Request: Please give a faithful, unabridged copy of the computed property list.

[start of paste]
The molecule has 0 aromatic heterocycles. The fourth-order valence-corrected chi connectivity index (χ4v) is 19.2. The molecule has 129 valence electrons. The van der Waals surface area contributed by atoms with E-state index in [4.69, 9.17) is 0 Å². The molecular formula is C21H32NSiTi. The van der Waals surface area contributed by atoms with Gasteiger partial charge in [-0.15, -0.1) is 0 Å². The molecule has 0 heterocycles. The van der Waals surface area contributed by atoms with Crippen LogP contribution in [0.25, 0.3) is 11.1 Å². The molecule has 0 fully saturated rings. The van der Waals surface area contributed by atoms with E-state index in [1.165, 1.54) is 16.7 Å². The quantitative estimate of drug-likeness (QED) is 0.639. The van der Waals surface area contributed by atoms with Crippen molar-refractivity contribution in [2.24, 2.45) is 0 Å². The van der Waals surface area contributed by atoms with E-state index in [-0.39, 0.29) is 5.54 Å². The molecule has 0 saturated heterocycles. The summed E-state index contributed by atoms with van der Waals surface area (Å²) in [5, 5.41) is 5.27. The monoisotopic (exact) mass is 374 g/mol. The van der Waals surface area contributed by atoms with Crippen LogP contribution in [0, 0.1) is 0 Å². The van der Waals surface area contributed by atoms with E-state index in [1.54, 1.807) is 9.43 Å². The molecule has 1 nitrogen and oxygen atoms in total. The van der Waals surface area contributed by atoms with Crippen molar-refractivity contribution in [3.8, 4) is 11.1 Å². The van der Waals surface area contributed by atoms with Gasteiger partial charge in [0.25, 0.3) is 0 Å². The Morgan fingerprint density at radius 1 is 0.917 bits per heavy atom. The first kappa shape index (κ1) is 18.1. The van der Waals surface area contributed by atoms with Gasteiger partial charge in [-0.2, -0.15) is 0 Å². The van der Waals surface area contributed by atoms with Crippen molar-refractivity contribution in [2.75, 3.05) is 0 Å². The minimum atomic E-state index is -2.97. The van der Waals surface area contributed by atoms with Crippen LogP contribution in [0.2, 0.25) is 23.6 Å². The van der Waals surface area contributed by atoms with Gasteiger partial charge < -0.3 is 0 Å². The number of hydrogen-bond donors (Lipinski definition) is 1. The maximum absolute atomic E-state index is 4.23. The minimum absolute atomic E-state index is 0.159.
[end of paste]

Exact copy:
The molecule has 0 aromatic heterocycles. The fourth-order valence-corrected chi connectivity index (χ4v) is 19.2. The molecule has 129 valence electrons. The van der Waals surface area contributed by atoms with E-state index in [4.69, 9.17) is 0 Å². The molecular formula is C21H32NSiTi. The van der Waals surface area contributed by atoms with Gasteiger partial charge in [-0.15, -0.1) is 0 Å². The molecule has 0 heterocycles. The van der Waals surface area contributed by atoms with Crippen LogP contribution in [0.25, 0.3) is 11.1 Å². The molecule has 0 fully saturated rings. The van der Waals surface area contributed by atoms with E-state index in [1.165, 1.54) is 16.7 Å². The quantitative estimate of drug-likeness (QED) is 0.639. The van der Waals surface area contributed by atoms with Crippen molar-refractivity contribution in [2.24, 2.45) is 0 Å². The van der Waals surface area contributed by atoms with E-state index in [-0.39, 0.29) is 5.54 Å². The molecule has 0 saturated heterocycles. The summed E-state index contributed by atoms with van der Waals surface area (Å²) in [5, 5.41) is 5.27. The monoisotopic (exact) mass is 374 g/mol. The van der Waals surface area contributed by atoms with Crippen LogP contribution in [0, 0.1) is 0 Å². The van der Waals surface area contributed by atoms with E-state index in [1.54, 1.807) is 9.43 Å². The molecule has 1 nitrogen and oxygen atoms in total. The van der Waals surface area contributed by atoms with Crippen molar-refractivity contribution in [3.8, 4) is 11.1 Å². The van der Waals surface area contributed by atoms with Gasteiger partial charge in [0.25, 0.3) is 0 Å². The Morgan fingerprint density at radius 1 is 0.917 bits per heavy atom. The first kappa shape index (κ1) is 18.1. The van der Waals surface area contributed by atoms with Gasteiger partial charge in [-0.2, -0.15) is 0 Å². The van der Waals surface area contributed by atoms with Crippen molar-refractivity contribution in [2.75, 3.05) is 0 Å². The minimum atomic E-state index is -2.97. The van der Waals surface area contributed by atoms with Crippen LogP contribution in [0.2, 0.25) is 23.6 Å². The van der Waals surface area contributed by atoms with Gasteiger partial charge < -0.3 is 0 Å². The number of hydrogen-bond donors (Lipinski definition) is 1. The maximum absolute atomic E-state index is 4.23. The minimum absolute atomic E-state index is 0.159.